Writer: Brian Wood
Artist: Rebekah Isaacs
Review by: Eric Stuckart
There was an old comic that ran from 1996 to 1999 about a group of superhumans living in New York who were sent out on black-ops missions. The main thing that differentiated this ragtag group from the countless other superhero squads out there was the fact that most of the time they used their powers for more self-serving purposes, and they hated each other but worked together for their own survival.
Ten years later, Brian Wood – after years of trying to commission Wildstorm to green light this project – brings us a new tale of the group. A limited eight-issue series subtitled Gods and Monsters, DV8 tells the story of the group in a much different light. Rather than living in New York, they find themselves on a distant planet with no idea how they got there, and they have to put aside their differences long enough to try and figure out what’s going on. Unfortunately, this doesn’t work exactly as planned, as they still mostly hate each other.
The series starts out at the chronological end, with scientists interrogating Gem Antonelli, also known as “Copycat”, who has telepathic powers over people. As the book progresses, it is understood that the tales are the recollections of Gem as she answers the scientists’ questions.
Soon enough, it’s learned that the eight superhumans cannot even last one night together before one of them runs off to investigate strange noises in the distance. In a matter of days, it’s only Gem and Leon Carver, Frostbite, fending for themselves. They find that the other members have each adopted their own tribe on the planet, are living as gods and loving it.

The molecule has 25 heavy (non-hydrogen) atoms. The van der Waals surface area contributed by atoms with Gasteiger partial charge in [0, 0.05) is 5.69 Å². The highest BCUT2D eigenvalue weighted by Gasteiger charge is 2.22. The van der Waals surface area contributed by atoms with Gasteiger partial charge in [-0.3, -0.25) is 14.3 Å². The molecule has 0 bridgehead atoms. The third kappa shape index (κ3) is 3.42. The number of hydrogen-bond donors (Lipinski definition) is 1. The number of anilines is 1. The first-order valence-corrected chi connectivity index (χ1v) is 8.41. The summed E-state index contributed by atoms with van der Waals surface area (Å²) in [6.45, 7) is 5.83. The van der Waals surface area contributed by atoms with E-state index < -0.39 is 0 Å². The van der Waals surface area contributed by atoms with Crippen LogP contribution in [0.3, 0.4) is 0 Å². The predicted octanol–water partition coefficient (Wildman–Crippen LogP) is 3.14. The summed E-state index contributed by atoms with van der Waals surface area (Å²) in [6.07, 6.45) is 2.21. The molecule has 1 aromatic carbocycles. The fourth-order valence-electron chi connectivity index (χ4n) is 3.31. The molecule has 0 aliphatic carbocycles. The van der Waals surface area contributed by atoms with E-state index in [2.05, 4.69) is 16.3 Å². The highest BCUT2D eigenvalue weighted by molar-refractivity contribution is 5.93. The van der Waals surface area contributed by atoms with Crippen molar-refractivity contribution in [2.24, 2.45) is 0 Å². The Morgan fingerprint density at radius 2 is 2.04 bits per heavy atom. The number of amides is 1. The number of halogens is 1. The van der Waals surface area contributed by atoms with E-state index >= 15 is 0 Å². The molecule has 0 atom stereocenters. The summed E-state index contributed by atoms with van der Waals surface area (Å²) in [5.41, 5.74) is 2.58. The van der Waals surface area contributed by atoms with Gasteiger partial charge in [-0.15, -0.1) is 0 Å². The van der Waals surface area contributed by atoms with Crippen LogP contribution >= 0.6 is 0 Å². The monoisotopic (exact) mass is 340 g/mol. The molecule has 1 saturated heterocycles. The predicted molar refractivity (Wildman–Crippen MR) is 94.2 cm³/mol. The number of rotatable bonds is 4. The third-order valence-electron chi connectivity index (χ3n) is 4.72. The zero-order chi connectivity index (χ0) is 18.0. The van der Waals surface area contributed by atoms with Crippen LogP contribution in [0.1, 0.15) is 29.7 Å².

Despite Gem and Leon’s attempts to convince them to try to find out why they are there and why they have translators embedded in their throats, allowing them to communicate with the locals, they’d rather enjoy being treated as gods. And besides, they’ve got bigger fish to fry. Nikki Callahan, the Bliss Goddess, is building up a female army of Amazonian strength, and she doesn’t like to play nice.
Rebekah Isaacs’ pencils nicely illustrate the story. There’s not a dull panel to be seen, and she has a particularly great knack for drawing facial expressions. Visually, it’s as beautiful to read as any comic, and Carrie Strachan’s colors only expand on the great artwork.
Brian Wood has a deep appreciation for the characters involved, as exemplified by his longtime attempts to get this off of the ground, and after only two issues has managed to convince this reviewer to continue to read the series. The interesting blend of suspense, mystery and science-fiction makes DV8: Gods and Monsters a great series for readers looking for something just a little off the beaten path. It might even create some interest in checking out the original series.
For more info, www.wildstorm.com
Pads & Panels received a copy of the book courtesy of the publisher for review purposes.